Beams with polarized particles greatly boost the physics
output of high energy physics colliders. While it has been
straightforward to make polarized electron beams, polarizing positrons
is more difficult, especially in the case of linear colliders. The E-166
experiment has successfully demonstrated a technology to make a
polarized beam of positrons for a future linear collider.
The E-166 collaboration met at DESY Zeuthen in Berlin, Germany in November 2005.
(Photo courtesy of John Sheppard)
For decades, SLAC has been
making positrons—the antimatter equivalent of electrons—but this is the
first polarized positron beam
at SLAC. Polarized means the particles are oriented to spin in the same
direction; imagine most of the golf balls at a driving range rotating
clockwise as they fly toward the net. Beams never reach 100 percent
polarization, but the more polarized the beams, the more information
they reveal in collisions.
E-166 proves that the proposed International Linear
Collider (ILC) could be designed with a polarized positron beam. The
collaboration is still analyzing the results to determine the precise
amount of polarization achieved. "Let’s say the beam is definitely
polarized, sufficient for a linear collider,"
said Bill Bugg (University of Tennessee, Knoxville).
In two runs during June and September 2005, the
collaboration used SLAC’s two-mile linac to deliver electrons to the
Final Focus Test Beam (FFTB). There the electrons travel through a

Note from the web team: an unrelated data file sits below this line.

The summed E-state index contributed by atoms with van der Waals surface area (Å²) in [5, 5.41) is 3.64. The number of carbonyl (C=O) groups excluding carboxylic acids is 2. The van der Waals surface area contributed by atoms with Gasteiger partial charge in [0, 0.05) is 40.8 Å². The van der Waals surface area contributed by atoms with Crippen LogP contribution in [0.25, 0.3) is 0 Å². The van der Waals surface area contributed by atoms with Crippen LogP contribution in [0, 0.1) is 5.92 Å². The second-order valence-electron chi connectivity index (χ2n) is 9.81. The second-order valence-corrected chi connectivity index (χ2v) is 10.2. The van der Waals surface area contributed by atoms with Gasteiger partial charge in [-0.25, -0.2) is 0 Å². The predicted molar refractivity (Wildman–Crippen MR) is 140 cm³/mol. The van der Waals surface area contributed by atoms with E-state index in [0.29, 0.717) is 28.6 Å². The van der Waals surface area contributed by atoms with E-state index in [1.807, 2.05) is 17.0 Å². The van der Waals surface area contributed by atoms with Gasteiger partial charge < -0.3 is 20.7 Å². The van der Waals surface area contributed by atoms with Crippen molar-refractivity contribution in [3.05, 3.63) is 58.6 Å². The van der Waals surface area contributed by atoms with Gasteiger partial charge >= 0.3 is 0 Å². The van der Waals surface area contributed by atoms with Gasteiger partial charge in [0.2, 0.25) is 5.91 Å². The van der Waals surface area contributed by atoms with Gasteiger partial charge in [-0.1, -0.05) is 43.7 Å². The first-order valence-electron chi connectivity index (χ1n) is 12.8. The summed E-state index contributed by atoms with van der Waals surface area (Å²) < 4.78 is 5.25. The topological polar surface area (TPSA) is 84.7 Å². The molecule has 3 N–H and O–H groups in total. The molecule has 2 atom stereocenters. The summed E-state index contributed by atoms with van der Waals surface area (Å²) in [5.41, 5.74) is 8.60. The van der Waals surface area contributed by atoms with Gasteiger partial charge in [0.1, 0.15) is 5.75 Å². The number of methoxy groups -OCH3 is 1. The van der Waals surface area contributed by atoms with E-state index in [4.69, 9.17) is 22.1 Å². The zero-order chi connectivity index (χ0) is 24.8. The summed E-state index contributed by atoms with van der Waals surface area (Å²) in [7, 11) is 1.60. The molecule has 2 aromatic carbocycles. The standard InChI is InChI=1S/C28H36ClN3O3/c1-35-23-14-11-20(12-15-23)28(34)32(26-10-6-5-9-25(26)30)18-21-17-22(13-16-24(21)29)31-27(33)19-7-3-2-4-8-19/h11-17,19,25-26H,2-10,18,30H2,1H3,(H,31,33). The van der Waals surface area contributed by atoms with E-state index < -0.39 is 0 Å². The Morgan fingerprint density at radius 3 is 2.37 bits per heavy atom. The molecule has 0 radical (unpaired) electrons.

a one-meter-long magnet that forces the electrons to spiral, thus
emitting polarized gamma rays.
The gamma rays strike a tungsten target, producing showers of polarized
positrons with an average energy of 5 to 6 million electron volts (MeV).
Alexander Mikhailichenko (Cornell), who built the undulator for the
experiment, was one of the people to originally propose the technique in
The electrons travel through the undulator in a tiny
beam pipe—a stainless steel tube with a 0.9-millimeter inside diameter. The pipe
is cut from the same hollow metal used for hypodermic needles and cheap,
too, at $1 per foot. Even though the electron beam is 20 times narrower
than the pipe aperture, some feared the small pipe would be a
showstopper. The beam needed to go cleanly through the undulator without
touching the pipe wall. Any beam loss at all would have saturated the
detectors with background noise.
"The undulator performance was superb, like flipping a
switch," said experiment spokesman John Sheppard (ILC).
The results put to rest doubts that helical undulators
would produce circularly polarized gamma rays or that polarized gamma
rays would in turn produce polarized positrons.
"SLAC was the only place we could possibly do this
experiment," Sheppard said. "We needed a 50 GeV low-emittance
(transversely small) beam, small enough to fit through the undulator
beam pipe. The success of the experiment in large part was due to the
excellent beam quality and stability delivered by the SLAC operations
Collaborators who took shifts at SLAC came from the University of
Tennessee, DESY Hamburg, DESY Zeuthen, Humboldt University Berlin,
Cornell, Daresbury, RWTH Aachen, Princeton and Tel-Aviv University.